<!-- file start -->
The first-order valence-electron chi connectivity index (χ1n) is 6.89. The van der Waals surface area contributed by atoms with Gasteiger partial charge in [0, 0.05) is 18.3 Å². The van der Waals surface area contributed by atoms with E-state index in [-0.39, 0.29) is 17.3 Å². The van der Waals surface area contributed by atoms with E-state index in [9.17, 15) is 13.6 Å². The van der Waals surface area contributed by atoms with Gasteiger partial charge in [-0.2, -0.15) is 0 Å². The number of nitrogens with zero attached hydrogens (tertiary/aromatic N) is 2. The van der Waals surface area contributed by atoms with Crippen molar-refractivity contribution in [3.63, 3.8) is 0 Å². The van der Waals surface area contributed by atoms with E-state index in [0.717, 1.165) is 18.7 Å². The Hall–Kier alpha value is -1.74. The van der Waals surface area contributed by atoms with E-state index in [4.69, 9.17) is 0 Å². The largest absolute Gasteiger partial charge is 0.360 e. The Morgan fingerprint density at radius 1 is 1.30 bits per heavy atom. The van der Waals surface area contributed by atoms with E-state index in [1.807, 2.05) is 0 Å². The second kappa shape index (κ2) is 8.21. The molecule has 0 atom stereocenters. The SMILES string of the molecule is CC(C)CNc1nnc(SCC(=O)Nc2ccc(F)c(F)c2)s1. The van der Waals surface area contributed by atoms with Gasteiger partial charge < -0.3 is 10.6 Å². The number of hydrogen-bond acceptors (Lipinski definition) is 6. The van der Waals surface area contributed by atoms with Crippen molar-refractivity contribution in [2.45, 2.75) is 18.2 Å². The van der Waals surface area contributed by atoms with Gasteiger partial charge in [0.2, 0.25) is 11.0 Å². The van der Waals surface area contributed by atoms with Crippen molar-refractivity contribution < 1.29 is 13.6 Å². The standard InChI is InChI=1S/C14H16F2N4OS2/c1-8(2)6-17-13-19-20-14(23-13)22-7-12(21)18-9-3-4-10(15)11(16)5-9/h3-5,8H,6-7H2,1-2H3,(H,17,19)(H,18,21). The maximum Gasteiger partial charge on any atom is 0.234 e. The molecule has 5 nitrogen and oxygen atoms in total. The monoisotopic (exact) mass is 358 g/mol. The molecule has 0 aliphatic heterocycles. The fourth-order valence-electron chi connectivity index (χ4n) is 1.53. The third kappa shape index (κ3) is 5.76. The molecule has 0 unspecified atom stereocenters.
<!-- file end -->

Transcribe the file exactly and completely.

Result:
The first-order valence-electron chi connectivity index (χ1n) is 6.89. The van der Waals surface area contributed by atoms with Gasteiger partial charge in [0, 0.05) is 18.3 Å². The van der Waals surface area contributed by atoms with E-state index in [-0.39, 0.29) is 17.3 Å². The van der Waals surface area contributed by atoms with E-state index in [9.17, 15) is 13.6 Å². The van der Waals surface area contributed by atoms with Gasteiger partial charge in [-0.2, -0.15) is 0 Å². The number of nitrogens with zero attached hydrogens (tertiary/aromatic N) is 2. The van der Waals surface area contributed by atoms with Crippen molar-refractivity contribution in [3.63, 3.8) is 0 Å². The van der Waals surface area contributed by atoms with E-state index in [0.717, 1.165) is 18.7 Å². The Hall–Kier alpha value is -1.74. The van der Waals surface area contributed by atoms with E-state index in [4.69, 9.17) is 0 Å². The largest absolute Gasteiger partial charge is 0.360 e. The Morgan fingerprint density at radius 1 is 1.30 bits per heavy atom. The van der Waals surface area contributed by atoms with E-state index in [1.807, 2.05) is 0 Å². The second kappa shape index (κ2) is 8.21. The molecule has 0 atom stereocenters. The SMILES string of the molecule is CC(C)CNc1nnc(SCC(=O)Nc2ccc(F)c(F)c2)s1. The van der Waals surface area contributed by atoms with Gasteiger partial charge < -0.3 is 10.6 Å². The number of hydrogen-bond acceptors (Lipinski definition) is 6. The van der Waals surface area contributed by atoms with Crippen molar-refractivity contribution in [2.45, 2.75) is 18.2 Å². The van der Waals surface area contributed by atoms with Gasteiger partial charge in [0.2, 0.25) is 11.0 Å². The van der Waals surface area contributed by atoms with Crippen molar-refractivity contribution < 1.29 is 13.6 Å². The standard InChI is InChI=1S/C14H16F2N4OS2/c1-8(2)6-17-13-19-20-14(23-13)22-7-12(21)18-9-3-4-10(15)11(16)5-9/h3-5,8H,6-7H2,1-2H3,(H,17,19)(H,18,21). The maximum Gasteiger partial charge on any atom is 0.234 e. The molecule has 5 nitrogen and oxygen atoms in total. The monoisotopic (exact) mass is 358 g/mol. The molecule has 0 aliphatic heterocycles. The fourth-order valence-electron chi connectivity index (χ4n) is 1.53. The third kappa shape index (κ3) is 5.76. The molecule has 0 unspecified atom stereocenters.